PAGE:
Kowloon City Stories / Architecture

“Kowloon City Through the Lens” – Far East Flying Training School

Image Source: HKU Libraries

Adjacent to Sung Wong Toi Park nestle three blocks of building, which consist of an arched steel house, a hangar cum office painted with “Hong Kong Aviation Club” on the facade and a club centre. Do you know the story between the complex and the old airport?

Hinted by the surrounding metal fencing, one can tell the complex was previously the campus of Far East Flying Training School. Founded in 1933, the school provided a full spectrum of aviation related training courses, such as flying, aircraft engineering, radio communication, television and radar technologies. To meet the fast developing aviation industry, the courses focused on practical application rather than theoretical learning. Cadet pilots could fly with real aircraft for their training. Back in the past, when air control was not as strict as it is, application for runway slots was simple. The cadet pilots would call the control tower directly by phone beforehand and be informed which runway to take off. When the returning aircraft flew past the tower, the officer would show it the light signal for landing. The best time for flying was before 5am and after 5 pm, when the air traffic was less busy. The school cancelled flying training after the hangar was destroyed by Typhoon Wanda in 1962. When the plan of building a new airport was announced, the school amalgamated with the Hong Kong Aero Club and Hong Kong Flying Club into Hong Kong Aviation Club in the 1980s. It provided leisure flying training on a membership basis. After the closure of Kai Tak Airport, it relocated the flying base to Shek Kong Airfield, while the premises in Sung Wong Toi offer theory courses and flight simulation sessions.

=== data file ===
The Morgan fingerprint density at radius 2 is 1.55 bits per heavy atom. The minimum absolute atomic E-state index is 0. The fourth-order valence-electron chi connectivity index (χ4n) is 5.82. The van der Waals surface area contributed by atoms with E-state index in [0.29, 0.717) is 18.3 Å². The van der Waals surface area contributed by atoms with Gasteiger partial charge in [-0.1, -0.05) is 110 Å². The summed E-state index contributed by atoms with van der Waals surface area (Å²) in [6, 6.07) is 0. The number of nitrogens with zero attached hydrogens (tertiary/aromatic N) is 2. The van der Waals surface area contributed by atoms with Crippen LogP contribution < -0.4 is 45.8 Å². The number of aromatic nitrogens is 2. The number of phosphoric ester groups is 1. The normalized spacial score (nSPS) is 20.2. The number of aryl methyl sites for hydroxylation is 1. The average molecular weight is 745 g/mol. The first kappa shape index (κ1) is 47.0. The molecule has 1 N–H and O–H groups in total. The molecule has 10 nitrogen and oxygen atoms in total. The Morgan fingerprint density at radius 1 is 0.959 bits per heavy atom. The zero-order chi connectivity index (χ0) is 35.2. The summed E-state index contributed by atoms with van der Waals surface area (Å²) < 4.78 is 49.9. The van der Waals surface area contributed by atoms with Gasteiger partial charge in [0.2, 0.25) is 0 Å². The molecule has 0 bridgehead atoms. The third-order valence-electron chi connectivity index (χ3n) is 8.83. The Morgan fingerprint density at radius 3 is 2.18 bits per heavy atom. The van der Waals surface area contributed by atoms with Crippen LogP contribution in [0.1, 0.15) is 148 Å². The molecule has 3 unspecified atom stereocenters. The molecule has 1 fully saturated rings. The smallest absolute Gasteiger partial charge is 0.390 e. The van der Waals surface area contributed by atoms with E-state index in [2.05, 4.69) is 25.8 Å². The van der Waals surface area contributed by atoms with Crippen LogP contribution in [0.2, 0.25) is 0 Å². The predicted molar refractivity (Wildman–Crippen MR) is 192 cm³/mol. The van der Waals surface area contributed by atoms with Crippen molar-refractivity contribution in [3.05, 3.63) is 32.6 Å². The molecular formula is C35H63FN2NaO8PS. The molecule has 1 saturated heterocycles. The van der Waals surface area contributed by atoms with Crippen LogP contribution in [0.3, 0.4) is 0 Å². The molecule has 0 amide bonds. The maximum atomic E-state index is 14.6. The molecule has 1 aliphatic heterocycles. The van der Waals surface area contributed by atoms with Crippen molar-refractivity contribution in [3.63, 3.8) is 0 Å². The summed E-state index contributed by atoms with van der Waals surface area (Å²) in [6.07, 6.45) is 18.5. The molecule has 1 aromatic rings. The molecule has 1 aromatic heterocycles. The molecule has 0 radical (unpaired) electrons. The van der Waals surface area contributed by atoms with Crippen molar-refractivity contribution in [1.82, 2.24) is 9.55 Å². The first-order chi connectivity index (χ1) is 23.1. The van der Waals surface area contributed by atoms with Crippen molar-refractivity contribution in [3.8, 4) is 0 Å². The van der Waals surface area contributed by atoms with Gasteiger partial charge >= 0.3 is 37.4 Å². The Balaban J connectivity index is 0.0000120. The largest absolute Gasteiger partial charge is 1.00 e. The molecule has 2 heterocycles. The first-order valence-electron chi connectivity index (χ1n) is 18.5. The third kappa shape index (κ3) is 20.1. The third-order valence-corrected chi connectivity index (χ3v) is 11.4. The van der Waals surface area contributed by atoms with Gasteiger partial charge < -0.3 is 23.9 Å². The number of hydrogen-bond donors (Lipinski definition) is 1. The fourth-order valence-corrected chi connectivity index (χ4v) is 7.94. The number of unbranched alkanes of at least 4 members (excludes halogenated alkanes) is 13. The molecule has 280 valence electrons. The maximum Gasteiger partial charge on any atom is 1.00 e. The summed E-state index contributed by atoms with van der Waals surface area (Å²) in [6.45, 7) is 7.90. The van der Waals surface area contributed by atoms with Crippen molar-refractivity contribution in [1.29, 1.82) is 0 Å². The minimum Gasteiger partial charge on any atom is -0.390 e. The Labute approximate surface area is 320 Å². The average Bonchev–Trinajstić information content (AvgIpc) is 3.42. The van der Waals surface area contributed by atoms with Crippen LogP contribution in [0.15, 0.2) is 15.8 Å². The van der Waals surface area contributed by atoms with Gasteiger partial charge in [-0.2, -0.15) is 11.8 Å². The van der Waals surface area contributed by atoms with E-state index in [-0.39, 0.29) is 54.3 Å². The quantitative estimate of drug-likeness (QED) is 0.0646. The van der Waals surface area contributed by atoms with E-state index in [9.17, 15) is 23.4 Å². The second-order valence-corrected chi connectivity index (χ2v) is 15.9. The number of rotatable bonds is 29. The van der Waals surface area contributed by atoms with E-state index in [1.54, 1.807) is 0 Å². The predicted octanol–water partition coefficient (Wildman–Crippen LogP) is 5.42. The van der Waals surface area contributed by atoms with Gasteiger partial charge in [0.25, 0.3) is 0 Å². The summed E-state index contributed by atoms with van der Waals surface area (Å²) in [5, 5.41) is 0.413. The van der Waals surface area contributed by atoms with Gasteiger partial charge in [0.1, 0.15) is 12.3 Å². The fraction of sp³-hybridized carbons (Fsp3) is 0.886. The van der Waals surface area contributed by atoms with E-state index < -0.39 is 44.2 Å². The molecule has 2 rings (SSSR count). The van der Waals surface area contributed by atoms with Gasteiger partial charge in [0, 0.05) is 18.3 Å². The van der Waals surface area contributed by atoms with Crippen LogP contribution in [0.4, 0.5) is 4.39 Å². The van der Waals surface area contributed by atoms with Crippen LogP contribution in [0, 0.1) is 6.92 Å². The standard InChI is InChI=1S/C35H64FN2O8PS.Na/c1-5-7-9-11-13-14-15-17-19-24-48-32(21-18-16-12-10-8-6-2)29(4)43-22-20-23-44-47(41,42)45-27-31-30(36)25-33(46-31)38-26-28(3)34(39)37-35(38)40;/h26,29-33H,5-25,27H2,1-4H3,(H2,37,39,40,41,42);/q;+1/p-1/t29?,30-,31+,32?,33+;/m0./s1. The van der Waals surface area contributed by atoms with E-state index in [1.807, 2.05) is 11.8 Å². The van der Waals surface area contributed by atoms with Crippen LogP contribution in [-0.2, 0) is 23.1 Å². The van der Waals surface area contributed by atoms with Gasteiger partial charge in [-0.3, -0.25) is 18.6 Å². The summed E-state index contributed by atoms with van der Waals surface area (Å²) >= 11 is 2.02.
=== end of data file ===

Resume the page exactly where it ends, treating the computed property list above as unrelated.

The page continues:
Over the past few decades, Far East Flying Training School has nurtured countless professionals for the aviation industry of Hong Kong. Half of them join the flying business, while the other half work for engineering positions in power plants, the mechanical department in the government, automobile maintenance companies, etc. Listed as a Grade 3 historic building, the facilities are now only open for members. It accepts public group visits for guided tours by reservation.

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